• the type of operation of the employer, including the structure and functions of the workforce, the geographic separateness, and the administrative or fiscal relationship of the facility involved in making the accommodation to the employer;
    • the impact of the accommodation on the operation of the facility[1].

In addition, there are other considerations which should be considered when the requested accommodation is leave in addition to that available under the FMLA and company policy. By way of example only, employers should consider how long the employee and their doctor believe the employee will need to be on leave and how certain they are that the employee will be able to return at the end of that period. If it is very uncertain whether the employee may ever be able to return to work, it may be acceptable to terminate the employee at the end of FMLA or the period of leave allowed by an internal company policy. And, although it is not a rule, but just a consideration, courts have been reluctant to require employers to hold jobs open for more than six months, especially if it is uncertain whether the employee will be able to return at that time. Regardless of whether an employee is on leave protected by the FMLA or company provided leave, employers can require the employee to request an extension of the approved leave on or before its expiration. If an employee does not do so, the company can apply its regular attendance/absence policy unless there was an acceptable reason for the employee not doing so, e.g., they were incapable of doing so due to a disability.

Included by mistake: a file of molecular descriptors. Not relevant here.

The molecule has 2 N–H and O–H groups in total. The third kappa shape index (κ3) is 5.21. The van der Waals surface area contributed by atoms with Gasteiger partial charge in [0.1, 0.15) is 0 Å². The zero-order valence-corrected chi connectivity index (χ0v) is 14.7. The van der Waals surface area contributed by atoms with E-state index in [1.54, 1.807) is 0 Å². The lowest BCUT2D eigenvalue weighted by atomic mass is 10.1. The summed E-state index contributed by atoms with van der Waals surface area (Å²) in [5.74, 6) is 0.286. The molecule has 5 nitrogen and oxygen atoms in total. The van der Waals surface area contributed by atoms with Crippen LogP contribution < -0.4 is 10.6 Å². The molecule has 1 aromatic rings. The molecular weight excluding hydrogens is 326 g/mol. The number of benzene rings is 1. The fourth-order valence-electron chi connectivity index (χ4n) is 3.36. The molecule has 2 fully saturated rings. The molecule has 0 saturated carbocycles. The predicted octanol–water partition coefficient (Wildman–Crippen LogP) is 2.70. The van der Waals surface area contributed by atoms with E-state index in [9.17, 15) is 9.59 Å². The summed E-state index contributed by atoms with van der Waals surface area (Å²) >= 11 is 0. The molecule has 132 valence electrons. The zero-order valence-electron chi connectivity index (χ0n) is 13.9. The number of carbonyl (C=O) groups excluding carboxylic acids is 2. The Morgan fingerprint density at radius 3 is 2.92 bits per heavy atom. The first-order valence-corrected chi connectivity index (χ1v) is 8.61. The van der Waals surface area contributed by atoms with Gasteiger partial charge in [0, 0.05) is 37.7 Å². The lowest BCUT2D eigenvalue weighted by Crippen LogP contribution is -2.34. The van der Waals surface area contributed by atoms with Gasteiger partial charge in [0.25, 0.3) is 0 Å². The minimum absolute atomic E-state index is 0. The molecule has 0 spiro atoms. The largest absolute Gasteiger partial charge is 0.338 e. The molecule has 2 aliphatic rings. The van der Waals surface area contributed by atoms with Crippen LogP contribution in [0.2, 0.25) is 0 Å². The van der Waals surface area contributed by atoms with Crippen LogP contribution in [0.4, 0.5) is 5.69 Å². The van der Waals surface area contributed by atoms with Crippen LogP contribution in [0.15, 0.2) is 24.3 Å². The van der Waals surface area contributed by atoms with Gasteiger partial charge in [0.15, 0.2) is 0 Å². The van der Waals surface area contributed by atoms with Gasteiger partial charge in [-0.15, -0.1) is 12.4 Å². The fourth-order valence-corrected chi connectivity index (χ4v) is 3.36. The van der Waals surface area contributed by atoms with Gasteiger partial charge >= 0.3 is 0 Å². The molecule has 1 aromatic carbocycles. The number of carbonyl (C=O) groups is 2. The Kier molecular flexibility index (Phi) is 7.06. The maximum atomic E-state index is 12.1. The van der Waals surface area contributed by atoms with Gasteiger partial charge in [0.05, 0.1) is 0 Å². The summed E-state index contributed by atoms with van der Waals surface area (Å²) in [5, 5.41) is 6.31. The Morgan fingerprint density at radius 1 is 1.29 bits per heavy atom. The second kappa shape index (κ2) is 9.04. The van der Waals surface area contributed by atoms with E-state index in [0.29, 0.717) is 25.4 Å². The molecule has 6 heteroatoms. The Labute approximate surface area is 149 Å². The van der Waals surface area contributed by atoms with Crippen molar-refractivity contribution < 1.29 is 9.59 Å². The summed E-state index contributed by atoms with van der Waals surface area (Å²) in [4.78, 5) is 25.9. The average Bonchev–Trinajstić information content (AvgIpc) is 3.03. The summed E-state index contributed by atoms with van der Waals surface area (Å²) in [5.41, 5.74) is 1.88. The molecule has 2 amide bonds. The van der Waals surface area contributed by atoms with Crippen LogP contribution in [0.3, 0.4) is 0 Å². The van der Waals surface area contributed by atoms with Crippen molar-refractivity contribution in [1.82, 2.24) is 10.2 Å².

So what is an employer to do when an employee has exhausted FMLA leave and/or a company leave policy and still cannot return? First and foremost, remember that the 12 week FMLA period only means that the employee is not entitled to additional leave under that law, and that the company policy is trumped by the ADAAA. Second, ask the employee to provide information, including from their health care provider, as to the expected return to work date and the certainty that the employee will be able to return to work at that time. Third, think about the impact on finances and operations of allowing the employee to take leave for the estimated period of time. Fourth, because this really can be a minefield, it is recommended that you get legal advice before terminating the employee.

[1] See 42 U.S.C. § 12111(10)(B) (1994); 29 C.F.R. § 1630.2(p)(2) (1997); 29 C.F.R. pt. 1630 app. § 1630.2(p) (1997).

 Rhonda L. Klein
Author: Rhonda L. KleinEmail: This email address is being protected from spambots. You need JavaScript enabled to view it.
Principal
About:
Rhonda Klein, a Principal in the Firm and an AV rated attorney, counsels and defends employers on a range of employment law concerns. Though her experience extends to most every facet of employment law, Rhonda is widely known for her expertise in the scope and application of equal opportunity laws, including Title VII, the Age Discrimination in Employment Act (ADEA), and the Americans with Disabilities Act (ADA), as well as the Family and Medical Leave Act.